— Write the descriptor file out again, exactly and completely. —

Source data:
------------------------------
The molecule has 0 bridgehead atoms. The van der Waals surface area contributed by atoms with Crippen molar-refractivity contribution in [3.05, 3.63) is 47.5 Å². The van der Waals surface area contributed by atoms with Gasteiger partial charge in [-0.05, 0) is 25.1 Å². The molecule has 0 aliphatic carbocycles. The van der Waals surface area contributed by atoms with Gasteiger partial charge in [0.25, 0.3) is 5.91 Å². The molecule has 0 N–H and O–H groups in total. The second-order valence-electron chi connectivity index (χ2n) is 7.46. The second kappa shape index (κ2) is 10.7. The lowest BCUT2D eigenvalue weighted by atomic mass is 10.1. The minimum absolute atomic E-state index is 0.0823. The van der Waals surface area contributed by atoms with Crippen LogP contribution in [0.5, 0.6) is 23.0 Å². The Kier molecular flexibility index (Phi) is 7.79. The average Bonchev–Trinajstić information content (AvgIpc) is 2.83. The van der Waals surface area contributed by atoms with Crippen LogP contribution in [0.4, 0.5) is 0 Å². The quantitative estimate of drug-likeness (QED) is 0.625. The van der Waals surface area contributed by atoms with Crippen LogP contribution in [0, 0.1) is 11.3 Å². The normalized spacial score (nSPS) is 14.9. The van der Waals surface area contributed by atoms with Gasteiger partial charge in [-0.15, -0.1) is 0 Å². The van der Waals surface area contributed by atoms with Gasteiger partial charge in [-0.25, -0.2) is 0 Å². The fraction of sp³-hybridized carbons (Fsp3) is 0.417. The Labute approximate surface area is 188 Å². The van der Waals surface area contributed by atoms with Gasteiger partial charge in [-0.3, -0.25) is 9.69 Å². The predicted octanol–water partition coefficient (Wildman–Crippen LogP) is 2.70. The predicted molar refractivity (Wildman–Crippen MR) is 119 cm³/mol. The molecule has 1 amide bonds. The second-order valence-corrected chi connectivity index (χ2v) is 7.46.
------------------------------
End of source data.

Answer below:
The molecule has 0 bridgehead atoms. The van der Waals surface area contributed by atoms with Crippen molar-refractivity contribution in [3.05, 3.63) is 47.5 Å². The van der Waals surface area contributed by atoms with Gasteiger partial charge in [-0.05, 0) is 25.1 Å². The molecule has 0 aliphatic carbocycles. The van der Waals surface area contributed by atoms with Gasteiger partial charge in [0.25, 0.3) is 5.91 Å². The molecule has 0 N–H and O–H groups in total. The second-order valence-electron chi connectivity index (χ2n) is 7.46. The second kappa shape index (κ2) is 10.7. The lowest BCUT2D eigenvalue weighted by atomic mass is 10.1. The minimum absolute atomic E-state index is 0.0823. The van der Waals surface area contributed by atoms with Crippen LogP contribution in [0.5, 0.6) is 23.0 Å². The Kier molecular flexibility index (Phi) is 7.79. The average Bonchev–Trinajstić information content (AvgIpc) is 2.83. The van der Waals surface area contributed by atoms with Crippen LogP contribution in [0.4, 0.5) is 0 Å². The quantitative estimate of drug-likeness (QED) is 0.625. The van der Waals surface area contributed by atoms with Crippen LogP contribution in [0, 0.1) is 11.3 Å². The normalized spacial score (nSPS) is 14.9. The van der Waals surface area contributed by atoms with Gasteiger partial charge in [-0.15, -0.1) is 0 Å². The van der Waals surface area contributed by atoms with Gasteiger partial charge in [-0.25, -0.2) is 0 Å². The fraction of sp³-hybridized carbons (Fsp3) is 0.417. The Labute approximate surface area is 188 Å². The van der Waals surface area contributed by atoms with Gasteiger partial charge in [-0.3, -0.25) is 9.69 Å². The predicted octanol–water partition coefficient (Wildman–Crippen LogP) is 2.70. The predicted molar refractivity (Wildman–Crippen MR) is 119 cm³/mol. The molecule has 1 amide bonds. The second-order valence-corrected chi connectivity index (χ2v) is 7.46.